Charting a course for maritime growth

Maritime UK

David Dingle CBE, Chairman of Maritime UK, examines the rare opportunity provided by the recently published Maritime Growth Study

As an island nation, the United Kingdom is built on the strength and global influence of our trading links around the world, and it is plain to see how our maritime heritage has shaped the very substance of the country. It would therefore be easy to believe that this tradition might continue ad infinitum, a guarantee of continuing global influence as the world changes around us.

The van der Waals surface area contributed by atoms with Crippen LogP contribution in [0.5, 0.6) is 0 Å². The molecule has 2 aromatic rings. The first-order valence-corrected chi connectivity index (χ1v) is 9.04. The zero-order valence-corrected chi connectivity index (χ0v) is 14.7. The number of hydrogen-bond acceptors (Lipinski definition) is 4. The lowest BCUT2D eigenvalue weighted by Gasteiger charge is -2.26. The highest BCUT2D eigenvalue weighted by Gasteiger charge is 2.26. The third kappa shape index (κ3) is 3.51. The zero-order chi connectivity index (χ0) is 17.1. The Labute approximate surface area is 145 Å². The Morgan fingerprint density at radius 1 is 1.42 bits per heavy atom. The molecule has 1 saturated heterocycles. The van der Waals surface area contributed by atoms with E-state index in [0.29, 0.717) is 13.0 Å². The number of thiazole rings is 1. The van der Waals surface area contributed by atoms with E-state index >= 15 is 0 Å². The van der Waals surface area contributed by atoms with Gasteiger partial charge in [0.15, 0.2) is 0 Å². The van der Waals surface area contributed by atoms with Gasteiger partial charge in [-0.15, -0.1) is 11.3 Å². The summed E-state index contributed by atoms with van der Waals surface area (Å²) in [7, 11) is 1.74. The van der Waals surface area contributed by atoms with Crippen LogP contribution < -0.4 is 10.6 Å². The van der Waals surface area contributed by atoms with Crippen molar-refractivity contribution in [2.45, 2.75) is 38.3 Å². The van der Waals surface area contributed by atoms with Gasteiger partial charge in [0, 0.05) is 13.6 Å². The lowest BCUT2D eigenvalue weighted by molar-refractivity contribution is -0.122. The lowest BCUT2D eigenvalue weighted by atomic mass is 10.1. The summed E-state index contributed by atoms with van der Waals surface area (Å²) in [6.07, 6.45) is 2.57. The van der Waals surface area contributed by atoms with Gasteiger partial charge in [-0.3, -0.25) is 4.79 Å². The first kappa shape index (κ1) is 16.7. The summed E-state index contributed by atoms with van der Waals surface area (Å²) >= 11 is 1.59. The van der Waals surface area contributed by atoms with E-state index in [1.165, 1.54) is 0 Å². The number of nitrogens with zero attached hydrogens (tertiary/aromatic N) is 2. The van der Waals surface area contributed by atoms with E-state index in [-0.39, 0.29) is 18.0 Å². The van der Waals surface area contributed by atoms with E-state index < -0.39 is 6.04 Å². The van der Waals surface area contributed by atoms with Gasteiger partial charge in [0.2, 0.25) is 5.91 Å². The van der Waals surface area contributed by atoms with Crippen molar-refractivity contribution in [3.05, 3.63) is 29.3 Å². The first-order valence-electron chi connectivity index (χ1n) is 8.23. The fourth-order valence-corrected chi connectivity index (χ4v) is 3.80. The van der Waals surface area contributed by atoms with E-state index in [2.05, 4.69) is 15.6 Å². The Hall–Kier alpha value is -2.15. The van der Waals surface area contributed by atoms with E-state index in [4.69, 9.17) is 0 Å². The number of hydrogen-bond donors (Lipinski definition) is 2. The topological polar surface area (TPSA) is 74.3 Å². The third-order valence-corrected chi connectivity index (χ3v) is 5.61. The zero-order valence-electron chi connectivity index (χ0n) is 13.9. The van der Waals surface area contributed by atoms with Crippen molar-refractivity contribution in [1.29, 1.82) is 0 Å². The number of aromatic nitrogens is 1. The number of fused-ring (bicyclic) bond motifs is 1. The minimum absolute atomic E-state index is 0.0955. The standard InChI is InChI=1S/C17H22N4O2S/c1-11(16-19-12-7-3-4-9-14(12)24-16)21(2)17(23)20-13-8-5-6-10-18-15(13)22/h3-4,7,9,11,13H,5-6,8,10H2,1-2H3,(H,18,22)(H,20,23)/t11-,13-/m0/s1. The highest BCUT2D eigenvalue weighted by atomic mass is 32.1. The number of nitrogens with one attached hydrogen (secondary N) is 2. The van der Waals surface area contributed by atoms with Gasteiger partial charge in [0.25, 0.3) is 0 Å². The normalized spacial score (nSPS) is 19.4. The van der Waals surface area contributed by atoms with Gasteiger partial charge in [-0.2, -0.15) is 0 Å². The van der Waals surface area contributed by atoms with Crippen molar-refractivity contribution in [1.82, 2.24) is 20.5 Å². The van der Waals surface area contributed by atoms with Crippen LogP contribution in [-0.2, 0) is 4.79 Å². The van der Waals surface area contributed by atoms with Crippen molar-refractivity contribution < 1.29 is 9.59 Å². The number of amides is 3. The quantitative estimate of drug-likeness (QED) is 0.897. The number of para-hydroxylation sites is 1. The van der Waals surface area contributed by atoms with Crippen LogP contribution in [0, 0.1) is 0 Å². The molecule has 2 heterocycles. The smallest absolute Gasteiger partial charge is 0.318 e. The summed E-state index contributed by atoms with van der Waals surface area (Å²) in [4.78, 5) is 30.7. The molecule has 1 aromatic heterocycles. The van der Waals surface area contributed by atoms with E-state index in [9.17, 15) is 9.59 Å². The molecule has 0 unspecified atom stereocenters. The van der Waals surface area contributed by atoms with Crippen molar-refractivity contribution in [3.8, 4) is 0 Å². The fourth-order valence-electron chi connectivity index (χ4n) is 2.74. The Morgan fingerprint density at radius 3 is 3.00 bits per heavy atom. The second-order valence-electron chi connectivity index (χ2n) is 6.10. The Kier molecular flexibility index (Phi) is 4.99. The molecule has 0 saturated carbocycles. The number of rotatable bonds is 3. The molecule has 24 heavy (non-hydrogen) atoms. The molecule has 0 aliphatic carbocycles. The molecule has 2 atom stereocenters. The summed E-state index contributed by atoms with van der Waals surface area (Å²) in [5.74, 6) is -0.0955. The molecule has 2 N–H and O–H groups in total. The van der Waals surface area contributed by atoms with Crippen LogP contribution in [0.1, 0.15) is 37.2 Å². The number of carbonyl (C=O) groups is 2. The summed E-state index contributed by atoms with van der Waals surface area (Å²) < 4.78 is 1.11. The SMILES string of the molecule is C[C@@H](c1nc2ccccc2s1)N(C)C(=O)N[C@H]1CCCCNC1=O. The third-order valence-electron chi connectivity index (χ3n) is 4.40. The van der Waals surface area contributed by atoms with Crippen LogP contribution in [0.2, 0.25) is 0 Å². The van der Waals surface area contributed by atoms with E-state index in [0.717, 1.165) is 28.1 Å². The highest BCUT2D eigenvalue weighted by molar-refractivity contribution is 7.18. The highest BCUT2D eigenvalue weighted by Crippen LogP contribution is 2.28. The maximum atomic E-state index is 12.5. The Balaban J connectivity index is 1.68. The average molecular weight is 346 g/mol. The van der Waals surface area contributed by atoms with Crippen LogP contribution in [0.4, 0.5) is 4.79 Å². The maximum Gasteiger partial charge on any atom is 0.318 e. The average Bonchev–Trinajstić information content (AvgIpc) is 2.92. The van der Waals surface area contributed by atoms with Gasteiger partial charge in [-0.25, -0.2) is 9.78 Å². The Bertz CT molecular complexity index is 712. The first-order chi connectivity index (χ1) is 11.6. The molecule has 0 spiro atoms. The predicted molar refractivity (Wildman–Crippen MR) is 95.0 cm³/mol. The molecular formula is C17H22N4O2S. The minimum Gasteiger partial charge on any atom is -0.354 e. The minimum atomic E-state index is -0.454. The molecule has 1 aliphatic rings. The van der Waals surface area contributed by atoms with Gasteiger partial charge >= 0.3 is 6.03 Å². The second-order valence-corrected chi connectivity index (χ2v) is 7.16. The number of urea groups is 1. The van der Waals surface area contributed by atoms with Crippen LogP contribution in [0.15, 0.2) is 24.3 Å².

However, as the nature of our nation’s connection with the sea and those who work upon it changes, and faced with increasing competition from maritime centres around the world, it is clear that belief alone will not secure the future of our maritime nation.

In September 2015 the Department for Transport published the report of the Maritime Growth Study, subtitled Keeping the UK competitive in a global market. This study, led by Lord Mountevans, set a clear challenge to industry and government, to look beyond preconceptions, to rigorously examine the place of the UK within the global maritime environment, and to build an ambitious strategy to strengthen and expand the maritime sector. The study marked a turning point for our industry, a once-in-a-generation opportunity to consider and debate our future.